Many small businesses start out as “lean enterprises,” with costs kept to a minimum to lower risks and maximize cash flow. But there comes a point in the evolution of many companies — particularly in a tight job market — when investing money in employee benefits becomes advisable, if not downright mandatory.
Is now the time for your small business to do so? More specifically, as you compete for top talent and look to retain valued employees, would launching a retirement plan help your case? Quite possibly, and the good news is the federal government is offering some intriguing incentives for eligible smaller companies ready to make the leap.
Late last year, the Consolidated Appropriations Act, 2023 was signed into law. Within this massive spending package lies the Setting Every Community Up for Retirement Enhancement 2.0 Act (SECURE 2.0). Its provisions bring three key improvements to the small employer pension plan start-up cost tax credit, beginning this year:
- Full coverage for the smallest of small businesses. SECURE 2.0 makes the credit equal to the full amount of creditable plan start-up costs for employers with 50 or fewer employees, up to an annual cap. Previously only 50% of costs were allowed — this limit still applies to employers with 51 to 100 employees.
- Glitch fixed for multiemployer plans. SECURE 2.0 retroactively fixes a technical glitch that prevented employers who joined multiemployer plans in existence for more than three years from claiming the small employer pension plan start-up cost credit. If your business joined a pre-existing multiemployer plan before this period, contact us about filing amended returns to claim the credit.
- Enhancement of employer contributions. Perhaps the biggest change wrought by SECURE 2.0 is that certain employer contributions for a plan’s first five years now may qualify for the credit. The credit is increased by a percentage of employer contributions, up to a per-employee cap of $1,000, as follows:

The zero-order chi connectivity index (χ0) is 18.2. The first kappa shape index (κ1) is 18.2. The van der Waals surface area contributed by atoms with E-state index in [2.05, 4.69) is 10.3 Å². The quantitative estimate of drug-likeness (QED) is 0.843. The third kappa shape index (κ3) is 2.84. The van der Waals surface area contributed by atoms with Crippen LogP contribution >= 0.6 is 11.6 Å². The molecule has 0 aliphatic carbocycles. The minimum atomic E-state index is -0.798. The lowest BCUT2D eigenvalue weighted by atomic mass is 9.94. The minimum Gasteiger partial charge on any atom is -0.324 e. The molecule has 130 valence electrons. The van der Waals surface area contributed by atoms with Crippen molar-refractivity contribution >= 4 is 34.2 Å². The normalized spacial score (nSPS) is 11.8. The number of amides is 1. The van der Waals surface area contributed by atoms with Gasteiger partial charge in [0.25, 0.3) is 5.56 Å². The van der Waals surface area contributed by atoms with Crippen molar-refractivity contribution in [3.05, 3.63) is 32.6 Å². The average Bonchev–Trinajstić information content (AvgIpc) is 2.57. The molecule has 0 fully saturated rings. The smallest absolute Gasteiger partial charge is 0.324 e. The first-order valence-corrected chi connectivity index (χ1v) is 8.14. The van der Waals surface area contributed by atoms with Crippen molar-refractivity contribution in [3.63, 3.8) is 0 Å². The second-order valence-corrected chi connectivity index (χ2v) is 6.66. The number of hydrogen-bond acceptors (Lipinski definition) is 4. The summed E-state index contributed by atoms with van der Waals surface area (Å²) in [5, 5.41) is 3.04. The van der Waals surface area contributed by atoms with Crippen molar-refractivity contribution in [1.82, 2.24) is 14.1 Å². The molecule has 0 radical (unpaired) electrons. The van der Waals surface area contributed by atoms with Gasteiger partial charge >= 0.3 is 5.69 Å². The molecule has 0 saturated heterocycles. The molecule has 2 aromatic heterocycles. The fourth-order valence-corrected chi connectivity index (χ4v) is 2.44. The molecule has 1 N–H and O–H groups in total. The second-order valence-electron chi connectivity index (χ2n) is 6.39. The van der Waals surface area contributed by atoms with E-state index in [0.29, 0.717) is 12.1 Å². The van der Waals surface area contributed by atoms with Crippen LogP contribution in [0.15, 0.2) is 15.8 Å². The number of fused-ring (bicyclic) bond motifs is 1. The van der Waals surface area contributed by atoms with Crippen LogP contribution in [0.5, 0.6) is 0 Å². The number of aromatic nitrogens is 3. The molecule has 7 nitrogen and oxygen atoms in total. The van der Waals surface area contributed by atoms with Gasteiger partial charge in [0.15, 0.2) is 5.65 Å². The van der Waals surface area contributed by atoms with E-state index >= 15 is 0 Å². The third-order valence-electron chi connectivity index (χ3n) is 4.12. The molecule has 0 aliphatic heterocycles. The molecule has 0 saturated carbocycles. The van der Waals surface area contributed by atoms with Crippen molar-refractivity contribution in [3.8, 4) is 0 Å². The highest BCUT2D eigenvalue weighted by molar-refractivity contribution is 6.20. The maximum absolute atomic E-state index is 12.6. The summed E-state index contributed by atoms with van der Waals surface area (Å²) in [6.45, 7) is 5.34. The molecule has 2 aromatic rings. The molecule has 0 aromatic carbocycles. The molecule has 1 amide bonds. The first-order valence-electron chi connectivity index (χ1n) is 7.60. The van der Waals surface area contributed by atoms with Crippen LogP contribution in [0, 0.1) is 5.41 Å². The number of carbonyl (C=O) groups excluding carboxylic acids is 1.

- 100% in the plan’s first and second tax years,
- 75% in the third year,
- 50% in the fourth year, and
- 25% in the fifth year.
For employers with between 51 and 100 employees, the contribution portion of the credit is reduced by 2% times the number of employees above 50.
In addition, no employer contribution credit is allowed for contributions for employees who make more than $100,000 (adjusted for inflation after 2023). The credit for employer contributions is also unavailable for elective deferrals or contributions to defined benefit pension plans.
To be clear, though the name of the tax break is the small employer pension plan start-up cost credit, it also applies to qualified plans such as 401(k)s and SIMPLE IRAs, as well as to Simplified Employee Pensions. Our firm can help you determine whether now is indeed the right time for your small business to launch a retirement plan and, if so, which one.